(Born in 1970)
Rock 'n' Roll is Not Dead
signed and dated 'Kaneshow; 2006' in English (on reverse)
oil, frp, acrylic lacquer & lacquer surfacer
129.5 x 162.5 cm. (51 x 64 in.)
Executed in 2006
Tokyo Gallery, Kanada Showichi, Tokyo, Japan, 2006, pp. 35 & 39. (illustrated)

Lot Essay

Sharks have been continuing central metaphors in both the two dimensional and three dimensional works of Showichi Kaneda. Kaneda views the behaviorism of a shark to be a perfect epitome of the behaviorism of human beings. Sharks are believed to never sleep or at least to be staying half awake in there sleep. The consciousness of a shark is always alert, continually on the move, alike the dynamism of humans that lasts till death. Kaneda condemns humans for they're circulating contradictory actions of instigating, compunction and re-instigating, as war and environmental pollution continues even after society's reflection on their actions. The voracious assimilation with the greed of becoming part of something greater is manifested in the shark's carnivorous hunger. Kaneda thus criticizes contemporary society's demand, gluttony and impatience.

In Huamn's Own Evo 4, (Lot 465) Kaneda utilizes sharks to displays his solicitude for society, which is unexpected in his very modern sculptures and in his diluted drawings. The shark like-modern racing car exterior embeds the inexhaustible pace of modernity in which humans live. The acrylic lacquers that Kaneda overcoats his sculpture with, were originally used for automobiles before polyurethane coatings were developed. The bright red glossy surfaces, ornamented with corporate advertisement stickers, resemble the contemporary scenery of today, but with his employment of outdated automobile paint, Kaneda indicates the inabiliy of catching up with the everlasting speed of modernization.

Kaneda's diptych work, Step on the Accelerator Beyond North (Lot 464) combines the title itself, the infinity symbol as well as the colored outlines of sharks to express the pace of modern society. Revealing his fine sense of humor, Kaneda ridicules society's endless race toward advancement by painting pacifiers all over the canvas. The subtly smiling, crowned monkey head emphasizes this feeling and pokes fun at human's unsatisfyable nature, which is also represented by the empty white space that goes along the center of the diptych.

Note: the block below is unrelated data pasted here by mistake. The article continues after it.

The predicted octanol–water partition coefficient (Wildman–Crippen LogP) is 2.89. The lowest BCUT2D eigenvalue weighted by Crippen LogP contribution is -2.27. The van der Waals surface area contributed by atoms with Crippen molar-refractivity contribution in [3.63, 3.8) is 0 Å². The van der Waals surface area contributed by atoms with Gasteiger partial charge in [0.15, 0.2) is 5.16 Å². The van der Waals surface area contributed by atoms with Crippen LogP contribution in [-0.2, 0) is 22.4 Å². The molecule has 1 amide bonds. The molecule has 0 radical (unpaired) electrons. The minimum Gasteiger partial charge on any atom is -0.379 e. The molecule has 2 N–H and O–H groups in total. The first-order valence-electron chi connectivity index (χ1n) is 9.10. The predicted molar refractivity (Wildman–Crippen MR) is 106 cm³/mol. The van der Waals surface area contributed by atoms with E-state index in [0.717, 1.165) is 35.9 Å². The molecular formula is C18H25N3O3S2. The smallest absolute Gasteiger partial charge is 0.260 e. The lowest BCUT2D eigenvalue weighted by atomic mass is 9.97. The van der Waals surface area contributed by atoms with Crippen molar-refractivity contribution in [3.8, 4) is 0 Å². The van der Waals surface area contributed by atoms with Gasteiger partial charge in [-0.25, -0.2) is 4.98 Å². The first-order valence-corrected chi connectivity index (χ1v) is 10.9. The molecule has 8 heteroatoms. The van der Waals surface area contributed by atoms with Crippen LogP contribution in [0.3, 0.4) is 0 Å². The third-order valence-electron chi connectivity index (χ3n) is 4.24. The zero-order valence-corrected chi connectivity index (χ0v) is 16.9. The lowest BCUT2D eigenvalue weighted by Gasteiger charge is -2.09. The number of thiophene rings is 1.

As with his sculpture, he utilizes acrylic lacquer to provide gleam to the surface. His meticulous control of the paint conjures a deceptive corrosion of the painting. The murky depth of the ocean is created through multiple layers of gloomy tainted browns and corroded greens. The artist attentively paints in this manner to allow the viewer to use his visual liberty perceive a subjective image.

In Rock ' n' Roll is not Dead ( Lot 463) Kaneda presents sophisticated insinuations adjacent to the corporate tire logo "Bridgestone." The organic flow of beautifully composed color combinations and forms, stand in sharp contrast to the animal skull in the center of the paining, macaberly accessorized with sun glasses and white lilies. Along with the subtly inserted familiar corporate logo, the skull stands for professional car racers who mirror human's mentality of hunger to drive forward, regardless of the uncertainty of the road ahead and the occasional feeling of fear and anxiety while speeding.

In both his sculpture and his paintings, Kaneda combines numerous layers of references to culture, nature, technology, consumerism and philosophy. By hybridizing mass cultural images with organic forms, the artist's profound concern for contemporary existentialism is exquisitely delivered in his erudite selection of metaphors, symbols and his unique craftsmanship that display his artistic versatility.


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